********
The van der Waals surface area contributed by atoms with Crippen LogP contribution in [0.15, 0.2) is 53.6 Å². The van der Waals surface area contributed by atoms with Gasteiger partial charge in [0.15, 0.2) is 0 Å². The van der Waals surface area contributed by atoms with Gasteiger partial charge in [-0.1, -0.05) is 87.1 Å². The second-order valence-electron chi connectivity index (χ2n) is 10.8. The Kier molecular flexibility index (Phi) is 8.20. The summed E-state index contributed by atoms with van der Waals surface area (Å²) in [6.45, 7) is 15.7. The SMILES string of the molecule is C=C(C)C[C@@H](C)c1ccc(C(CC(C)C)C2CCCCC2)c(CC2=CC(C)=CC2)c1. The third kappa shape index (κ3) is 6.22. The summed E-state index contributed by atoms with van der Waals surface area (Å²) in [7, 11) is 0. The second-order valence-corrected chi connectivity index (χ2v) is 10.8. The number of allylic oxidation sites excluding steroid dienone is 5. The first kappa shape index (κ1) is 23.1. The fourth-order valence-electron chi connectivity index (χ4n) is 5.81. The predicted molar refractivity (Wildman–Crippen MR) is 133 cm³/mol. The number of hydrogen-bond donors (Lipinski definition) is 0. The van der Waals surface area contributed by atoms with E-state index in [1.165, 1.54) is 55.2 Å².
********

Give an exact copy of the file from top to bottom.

The van der Waals surface area contributed by atoms with Crippen LogP contribution in [0.15, 0.2) is 53.6 Å². The van der Waals surface area contributed by atoms with Gasteiger partial charge in [0.15, 0.2) is 0 Å². The van der Waals surface area contributed by atoms with Gasteiger partial charge in [-0.1, -0.05) is 87.1 Å². The second-order valence-electron chi connectivity index (χ2n) is 10.8. The Kier molecular flexibility index (Phi) is 8.20. The summed E-state index contributed by atoms with van der Waals surface area (Å²) in [6.45, 7) is 15.7. The SMILES string of the molecule is C=C(C)C[C@@H](C)c1ccc(C(CC(C)C)C2CCCCC2)c(CC2=CC(C)=CC2)c1. The third kappa shape index (κ3) is 6.22. The summed E-state index contributed by atoms with van der Waals surface area (Å²) in [7, 11) is 0. The second-order valence-corrected chi connectivity index (χ2v) is 10.8. The number of allylic oxidation sites excluding steroid dienone is 5. The first kappa shape index (κ1) is 23.1. The fourth-order valence-electron chi connectivity index (χ4n) is 5.81. The predicted molar refractivity (Wildman–Crippen MR) is 133 cm³/mol. The number of hydrogen-bond donors (Lipinski definition) is 0. The van der Waals surface area contributed by atoms with E-state index in [1.165, 1.54) is 55.2 Å².